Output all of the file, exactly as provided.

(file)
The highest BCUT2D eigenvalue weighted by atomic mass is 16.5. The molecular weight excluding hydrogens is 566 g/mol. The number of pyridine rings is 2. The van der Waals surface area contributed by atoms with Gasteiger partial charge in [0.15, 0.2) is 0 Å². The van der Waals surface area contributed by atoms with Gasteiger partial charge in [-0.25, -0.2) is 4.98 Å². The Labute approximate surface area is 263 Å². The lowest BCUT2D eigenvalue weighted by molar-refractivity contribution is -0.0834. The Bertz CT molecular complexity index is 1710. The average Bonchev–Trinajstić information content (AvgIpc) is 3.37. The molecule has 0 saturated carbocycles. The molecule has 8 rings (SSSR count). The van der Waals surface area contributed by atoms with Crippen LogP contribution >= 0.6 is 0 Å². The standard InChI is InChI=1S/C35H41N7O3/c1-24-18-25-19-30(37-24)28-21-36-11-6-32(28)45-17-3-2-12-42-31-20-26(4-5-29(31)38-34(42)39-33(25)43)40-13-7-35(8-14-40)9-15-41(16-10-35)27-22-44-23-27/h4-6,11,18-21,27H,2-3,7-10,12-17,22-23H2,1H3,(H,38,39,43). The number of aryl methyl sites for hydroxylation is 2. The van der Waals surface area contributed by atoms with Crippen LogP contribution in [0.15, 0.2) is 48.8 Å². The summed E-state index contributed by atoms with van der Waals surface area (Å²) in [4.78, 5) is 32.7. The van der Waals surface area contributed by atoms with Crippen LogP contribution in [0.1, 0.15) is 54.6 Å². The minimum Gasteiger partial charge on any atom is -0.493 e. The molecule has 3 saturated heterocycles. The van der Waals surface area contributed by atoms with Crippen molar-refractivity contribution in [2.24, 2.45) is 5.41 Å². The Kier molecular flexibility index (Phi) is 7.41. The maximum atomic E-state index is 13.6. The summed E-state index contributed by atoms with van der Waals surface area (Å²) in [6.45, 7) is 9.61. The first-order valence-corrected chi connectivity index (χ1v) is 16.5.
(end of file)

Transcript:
The highest BCUT2D eigenvalue weighted by atomic mass is 16.5. The molecular weight excluding hydrogens is 566 g/mol. The number of pyridine rings is 2. The van der Waals surface area contributed by atoms with Gasteiger partial charge in [0.15, 0.2) is 0 Å². The van der Waals surface area contributed by atoms with Gasteiger partial charge in [-0.25, -0.2) is 4.98 Å². The Labute approximate surface area is 263 Å². The lowest BCUT2D eigenvalue weighted by molar-refractivity contribution is -0.0834. The Bertz CT molecular complexity index is 1710. The average Bonchev–Trinajstić information content (AvgIpc) is 3.37. The molecule has 0 saturated carbocycles. The molecule has 8 rings (SSSR count). The van der Waals surface area contributed by atoms with Crippen LogP contribution >= 0.6 is 0 Å². The standard InChI is InChI=1S/C35H41N7O3/c1-24-18-25-19-30(37-24)28-21-36-11-6-32(28)45-17-3-2-12-42-31-20-26(4-5-29(31)38-34(42)39-33(25)43)40-13-7-35(8-14-40)9-15-41(16-10-35)27-22-44-23-27/h4-6,11,18-21,27H,2-3,7-10,12-17,22-23H2,1H3,(H,38,39,43). The number of aryl methyl sites for hydroxylation is 2. The van der Waals surface area contributed by atoms with Crippen LogP contribution in [0.15, 0.2) is 48.8 Å². The summed E-state index contributed by atoms with van der Waals surface area (Å²) in [4.78, 5) is 32.7. The van der Waals surface area contributed by atoms with Crippen LogP contribution in [0.1, 0.15) is 54.6 Å². The minimum Gasteiger partial charge on any atom is -0.493 e. The molecule has 3 saturated heterocycles. The van der Waals surface area contributed by atoms with Crippen molar-refractivity contribution in [2.24, 2.45) is 5.41 Å². The Kier molecular flexibility index (Phi) is 7.41. The maximum atomic E-state index is 13.6. The summed E-state index contributed by atoms with van der Waals surface area (Å²) in [6.45, 7) is 9.61. The first-order valence-corrected chi connectivity index (χ1v) is 16.5.